Gaylon Morgan, Texas A&M AgriLife State Cotton Specialist, College Station:
“We’re still seeing heavy rain activity preventing many from planting in the Blacklands. The Brazos River Bottom is level with the banks and fields are flooded everywhere.
“We’re expecting more rain through next Tuesday. If we can get the seed in after that, we should be okay. Our final planting date for crop insurance is May 31.
“Some fields that did get planted are being hit with packing rain. Stands will be questionable and stuff that’s up is growing slowly. It’s small and puny looking, which makes it more susceptible to thrips and other issues. The crop can’t grow out of these problems as quickly.
“We expect some weed issues after the rains and may see some aerial applications of labeled herbicides. Remember, aerial treatments are not legal with Auxin products.
“I haven’t heard much about seed quality issues, but there is some concern. Based on the wet fall last year, I know the seed companies were having to closely check their quality control.”
Rex Friesen, Southern Kansas Cotton Growers Co-op, Winfield:
"With all the rain we’ve had, everything is on hold. It’s too wet to plant. We had 3 inches at the Winfield gin last night (5/5), which was from some straight-line storms. The gin at Anthony didn’t get anything.
“We’ll have a lot more cotton in our area if people follow their plans. We’re still getting calls from growers who want to try it. Our acres should be significantly higher. Cotton will replace a lot of soybean and corn acres.
“There are going to be plenty of weed issues with all of this rain. Some growers were not able to apply burndowns. For those that have, there might still be some wooly fields again.
“Right now, our biggest concern is being able to get planters running. We need to get seed in the ground.”
Kerry Siders, Texas A&M AgriLife IPM Agent Hockley, Cochran & Lamb Counties:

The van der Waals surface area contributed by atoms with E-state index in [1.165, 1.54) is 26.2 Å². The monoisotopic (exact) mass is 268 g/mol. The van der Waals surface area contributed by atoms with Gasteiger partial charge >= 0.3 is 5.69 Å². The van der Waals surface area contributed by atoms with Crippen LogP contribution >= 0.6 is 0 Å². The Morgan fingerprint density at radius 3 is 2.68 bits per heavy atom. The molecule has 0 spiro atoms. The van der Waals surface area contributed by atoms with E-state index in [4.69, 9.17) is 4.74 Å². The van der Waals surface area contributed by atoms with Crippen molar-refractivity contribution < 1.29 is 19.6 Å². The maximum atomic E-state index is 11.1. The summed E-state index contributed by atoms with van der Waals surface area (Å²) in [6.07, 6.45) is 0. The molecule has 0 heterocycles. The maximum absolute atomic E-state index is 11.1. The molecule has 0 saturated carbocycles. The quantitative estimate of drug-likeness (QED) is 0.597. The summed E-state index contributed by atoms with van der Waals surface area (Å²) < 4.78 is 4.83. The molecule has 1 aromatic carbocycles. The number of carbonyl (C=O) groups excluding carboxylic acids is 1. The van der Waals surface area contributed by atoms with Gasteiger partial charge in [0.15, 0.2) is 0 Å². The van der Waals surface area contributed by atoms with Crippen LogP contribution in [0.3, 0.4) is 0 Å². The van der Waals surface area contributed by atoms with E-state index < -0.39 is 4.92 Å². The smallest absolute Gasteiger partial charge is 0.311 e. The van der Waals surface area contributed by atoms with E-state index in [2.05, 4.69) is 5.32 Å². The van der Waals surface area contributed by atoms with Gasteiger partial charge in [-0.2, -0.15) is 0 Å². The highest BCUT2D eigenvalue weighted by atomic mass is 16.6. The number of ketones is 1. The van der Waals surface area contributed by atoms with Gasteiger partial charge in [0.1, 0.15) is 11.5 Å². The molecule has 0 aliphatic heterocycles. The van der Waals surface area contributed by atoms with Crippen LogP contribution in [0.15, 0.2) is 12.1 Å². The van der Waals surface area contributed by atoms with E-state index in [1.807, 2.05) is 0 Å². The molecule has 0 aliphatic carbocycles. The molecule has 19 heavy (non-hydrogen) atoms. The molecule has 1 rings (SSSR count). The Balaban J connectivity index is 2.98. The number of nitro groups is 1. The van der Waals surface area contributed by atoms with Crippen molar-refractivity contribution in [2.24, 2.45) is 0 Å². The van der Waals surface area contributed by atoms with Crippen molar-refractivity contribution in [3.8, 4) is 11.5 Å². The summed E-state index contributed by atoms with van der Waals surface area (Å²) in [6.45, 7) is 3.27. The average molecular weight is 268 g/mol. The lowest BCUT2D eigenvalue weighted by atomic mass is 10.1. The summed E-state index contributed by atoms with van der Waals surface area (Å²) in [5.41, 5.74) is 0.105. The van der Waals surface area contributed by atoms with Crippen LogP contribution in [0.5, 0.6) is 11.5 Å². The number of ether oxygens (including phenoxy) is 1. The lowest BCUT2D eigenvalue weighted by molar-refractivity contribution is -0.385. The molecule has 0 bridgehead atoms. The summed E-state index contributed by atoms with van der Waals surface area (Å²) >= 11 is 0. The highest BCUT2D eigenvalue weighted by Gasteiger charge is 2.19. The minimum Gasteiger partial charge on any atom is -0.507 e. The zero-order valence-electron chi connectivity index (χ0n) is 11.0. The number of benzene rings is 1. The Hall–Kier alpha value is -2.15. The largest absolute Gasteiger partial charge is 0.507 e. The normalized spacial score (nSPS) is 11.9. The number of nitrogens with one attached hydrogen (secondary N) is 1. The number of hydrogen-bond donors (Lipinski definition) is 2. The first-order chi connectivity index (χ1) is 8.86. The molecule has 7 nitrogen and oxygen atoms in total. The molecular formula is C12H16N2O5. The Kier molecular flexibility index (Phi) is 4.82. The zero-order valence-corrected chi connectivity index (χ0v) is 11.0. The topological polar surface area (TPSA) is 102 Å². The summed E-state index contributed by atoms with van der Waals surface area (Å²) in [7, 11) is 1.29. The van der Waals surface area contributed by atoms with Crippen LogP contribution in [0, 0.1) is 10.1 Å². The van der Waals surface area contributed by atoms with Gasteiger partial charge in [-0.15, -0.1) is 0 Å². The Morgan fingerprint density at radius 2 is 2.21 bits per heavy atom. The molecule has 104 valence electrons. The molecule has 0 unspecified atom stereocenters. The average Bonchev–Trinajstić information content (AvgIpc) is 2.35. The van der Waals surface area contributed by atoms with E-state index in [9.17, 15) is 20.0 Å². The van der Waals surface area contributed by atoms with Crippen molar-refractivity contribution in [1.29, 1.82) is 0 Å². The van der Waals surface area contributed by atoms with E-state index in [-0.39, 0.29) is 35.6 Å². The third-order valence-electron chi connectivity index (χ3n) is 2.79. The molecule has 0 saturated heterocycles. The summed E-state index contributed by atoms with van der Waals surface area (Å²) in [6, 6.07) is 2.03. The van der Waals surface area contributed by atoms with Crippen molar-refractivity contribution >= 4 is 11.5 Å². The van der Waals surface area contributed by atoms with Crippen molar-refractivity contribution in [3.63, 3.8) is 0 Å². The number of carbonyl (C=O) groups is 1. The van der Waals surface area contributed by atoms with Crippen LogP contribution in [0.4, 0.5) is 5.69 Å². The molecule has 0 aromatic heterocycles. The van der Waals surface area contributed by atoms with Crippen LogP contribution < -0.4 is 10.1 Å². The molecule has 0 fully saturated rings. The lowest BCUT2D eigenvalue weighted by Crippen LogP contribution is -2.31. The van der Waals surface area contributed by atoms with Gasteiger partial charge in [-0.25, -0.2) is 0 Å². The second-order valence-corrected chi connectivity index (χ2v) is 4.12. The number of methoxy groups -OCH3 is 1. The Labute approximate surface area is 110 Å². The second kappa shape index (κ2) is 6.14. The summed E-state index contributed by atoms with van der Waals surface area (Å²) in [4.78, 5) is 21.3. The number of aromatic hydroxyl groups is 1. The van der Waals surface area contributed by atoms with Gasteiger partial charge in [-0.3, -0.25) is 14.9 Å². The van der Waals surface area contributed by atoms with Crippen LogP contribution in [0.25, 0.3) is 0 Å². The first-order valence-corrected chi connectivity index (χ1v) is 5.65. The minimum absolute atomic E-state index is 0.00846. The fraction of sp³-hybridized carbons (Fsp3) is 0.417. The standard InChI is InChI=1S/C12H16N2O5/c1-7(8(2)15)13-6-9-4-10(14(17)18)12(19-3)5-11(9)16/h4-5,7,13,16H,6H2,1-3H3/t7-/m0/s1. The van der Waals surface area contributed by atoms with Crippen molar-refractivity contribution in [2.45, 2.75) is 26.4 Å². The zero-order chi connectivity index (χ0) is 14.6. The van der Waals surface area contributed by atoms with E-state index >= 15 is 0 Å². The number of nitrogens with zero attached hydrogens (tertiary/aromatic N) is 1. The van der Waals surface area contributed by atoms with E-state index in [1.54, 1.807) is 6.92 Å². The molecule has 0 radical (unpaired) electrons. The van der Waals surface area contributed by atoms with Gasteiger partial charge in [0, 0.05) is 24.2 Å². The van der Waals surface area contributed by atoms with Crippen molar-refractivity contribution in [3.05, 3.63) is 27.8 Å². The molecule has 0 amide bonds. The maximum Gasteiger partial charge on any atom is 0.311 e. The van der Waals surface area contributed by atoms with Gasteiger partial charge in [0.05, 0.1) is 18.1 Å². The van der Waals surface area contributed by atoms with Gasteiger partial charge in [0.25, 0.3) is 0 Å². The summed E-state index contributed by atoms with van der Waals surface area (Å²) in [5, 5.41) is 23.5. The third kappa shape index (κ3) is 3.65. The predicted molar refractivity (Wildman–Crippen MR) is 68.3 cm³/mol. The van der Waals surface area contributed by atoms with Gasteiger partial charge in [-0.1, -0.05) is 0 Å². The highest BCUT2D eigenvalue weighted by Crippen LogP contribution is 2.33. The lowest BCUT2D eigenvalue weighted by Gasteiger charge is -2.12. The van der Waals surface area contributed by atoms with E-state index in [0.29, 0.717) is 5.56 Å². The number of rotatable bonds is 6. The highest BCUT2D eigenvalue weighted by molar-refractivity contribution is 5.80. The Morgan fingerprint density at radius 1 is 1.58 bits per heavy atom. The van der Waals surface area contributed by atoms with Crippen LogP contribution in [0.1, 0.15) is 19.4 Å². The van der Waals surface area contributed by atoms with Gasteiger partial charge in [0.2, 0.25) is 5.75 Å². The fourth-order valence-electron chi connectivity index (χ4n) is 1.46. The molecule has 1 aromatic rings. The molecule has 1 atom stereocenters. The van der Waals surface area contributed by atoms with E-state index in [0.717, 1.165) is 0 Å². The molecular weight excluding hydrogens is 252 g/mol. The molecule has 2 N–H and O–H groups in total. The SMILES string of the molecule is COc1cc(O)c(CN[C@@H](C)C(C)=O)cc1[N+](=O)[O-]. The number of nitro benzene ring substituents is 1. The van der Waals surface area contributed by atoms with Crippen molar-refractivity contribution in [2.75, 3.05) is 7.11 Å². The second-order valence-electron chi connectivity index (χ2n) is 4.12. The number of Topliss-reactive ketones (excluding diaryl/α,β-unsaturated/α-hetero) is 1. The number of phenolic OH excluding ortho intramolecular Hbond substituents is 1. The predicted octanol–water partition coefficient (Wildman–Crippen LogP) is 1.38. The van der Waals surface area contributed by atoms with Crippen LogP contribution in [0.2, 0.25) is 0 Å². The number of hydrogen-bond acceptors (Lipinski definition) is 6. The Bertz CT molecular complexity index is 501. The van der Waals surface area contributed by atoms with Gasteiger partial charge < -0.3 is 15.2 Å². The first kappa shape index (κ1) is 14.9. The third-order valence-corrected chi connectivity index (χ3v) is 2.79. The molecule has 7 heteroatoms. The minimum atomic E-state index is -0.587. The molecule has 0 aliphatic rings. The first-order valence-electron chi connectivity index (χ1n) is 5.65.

“There have been a few planters running as you get north of Littlefield due to the shorter season there. But in general, we have not started planting in earnest. The weather has us bumfuzzled. We really need a gentle rain before planting. We still have a chance of rain, but showers have been extremely isolated.
“Some guys are doing some pre-irrigation. It’s just highly variable. Soil temperatures are good, about 65 degrees. But the air temperatures have been cool. Daytime highs have barely been in the 60s and nighttime lows are way down.
“Even though we’re slow in getting started, that is typical. It may be early next week when we really get started.
“Wheat looks pretty good and a lot has been cut for hay in southern areas. Most guys won't grow it out to grain. We usually have a lot of no-till cotton planted into terminated wheat or top stubble, which puts pressure on post-emerge herbicides. As long as they use a good preplant herbicide program, guys should have a good start on weeds. That’s important because marestail really loves no-till and is difficult to control with post-emerge herbicides. Sometimes growers don't recognize marestail until it bolts and gets 1-foot tall.”
Murilo Maeda, Texas A&M AgriLife Extension Cotton Specialist, Lubbock:
“The weather is still holding us back on planting. I don't see a whole lot going on. Scattered showers plus cold temperatures are stalling most people. Temperatures are projected to drop to the 40s this week in Lubbock and parts of the South Plains area.
“Right now, the biggest thing is soil temperature. Temps are in the low 60s, but the cooler air temperatures are causing soil temps to drop. People are itching to get out into the field, but this weather isn't the best for planting.
“There are definitely some weeds coming out. But overall things looks fairly good. There will be a flush coming with the rain, but most everyone is doing a good job with their herbicide programs, so far.”